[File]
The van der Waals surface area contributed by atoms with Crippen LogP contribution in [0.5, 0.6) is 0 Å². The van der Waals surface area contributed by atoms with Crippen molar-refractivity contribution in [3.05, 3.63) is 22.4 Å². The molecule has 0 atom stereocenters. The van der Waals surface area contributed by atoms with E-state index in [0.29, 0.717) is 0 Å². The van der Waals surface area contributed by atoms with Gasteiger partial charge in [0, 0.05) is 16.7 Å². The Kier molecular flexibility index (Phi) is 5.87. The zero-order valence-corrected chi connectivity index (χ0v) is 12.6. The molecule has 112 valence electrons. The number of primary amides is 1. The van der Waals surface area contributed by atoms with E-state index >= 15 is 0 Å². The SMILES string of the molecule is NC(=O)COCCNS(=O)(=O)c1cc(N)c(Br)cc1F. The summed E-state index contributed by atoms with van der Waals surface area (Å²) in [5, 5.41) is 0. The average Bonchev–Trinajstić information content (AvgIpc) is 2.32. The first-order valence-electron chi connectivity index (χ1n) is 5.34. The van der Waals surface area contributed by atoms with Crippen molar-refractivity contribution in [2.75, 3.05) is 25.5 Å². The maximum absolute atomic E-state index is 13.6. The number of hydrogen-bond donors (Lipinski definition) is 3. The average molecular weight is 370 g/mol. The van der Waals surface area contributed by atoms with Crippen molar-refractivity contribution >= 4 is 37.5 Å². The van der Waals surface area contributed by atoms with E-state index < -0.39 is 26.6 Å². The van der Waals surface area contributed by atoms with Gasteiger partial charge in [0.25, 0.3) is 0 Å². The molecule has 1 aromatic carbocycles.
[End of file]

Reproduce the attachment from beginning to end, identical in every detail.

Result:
The van der Waals surface area contributed by atoms with Crippen LogP contribution in [0.5, 0.6) is 0 Å². The van der Waals surface area contributed by atoms with Crippen molar-refractivity contribution in [3.05, 3.63) is 22.4 Å². The molecule has 0 atom stereocenters. The van der Waals surface area contributed by atoms with E-state index in [0.29, 0.717) is 0 Å². The van der Waals surface area contributed by atoms with Gasteiger partial charge in [0, 0.05) is 16.7 Å². The Kier molecular flexibility index (Phi) is 5.87. The zero-order valence-corrected chi connectivity index (χ0v) is 12.6. The molecule has 112 valence electrons. The number of primary amides is 1. The van der Waals surface area contributed by atoms with E-state index >= 15 is 0 Å². The SMILES string of the molecule is NC(=O)COCCNS(=O)(=O)c1cc(N)c(Br)cc1F. The summed E-state index contributed by atoms with van der Waals surface area (Å²) in [5, 5.41) is 0. The average Bonchev–Trinajstić information content (AvgIpc) is 2.32. The first-order valence-electron chi connectivity index (χ1n) is 5.34. The van der Waals surface area contributed by atoms with Crippen molar-refractivity contribution in [2.75, 3.05) is 25.5 Å². The maximum absolute atomic E-state index is 13.6. The number of hydrogen-bond donors (Lipinski definition) is 3. The average molecular weight is 370 g/mol. The van der Waals surface area contributed by atoms with Crippen molar-refractivity contribution >= 4 is 37.5 Å². The van der Waals surface area contributed by atoms with E-state index < -0.39 is 26.6 Å². The van der Waals surface area contributed by atoms with Gasteiger partial charge in [0.25, 0.3) is 0 Å². The molecule has 1 aromatic carbocycles.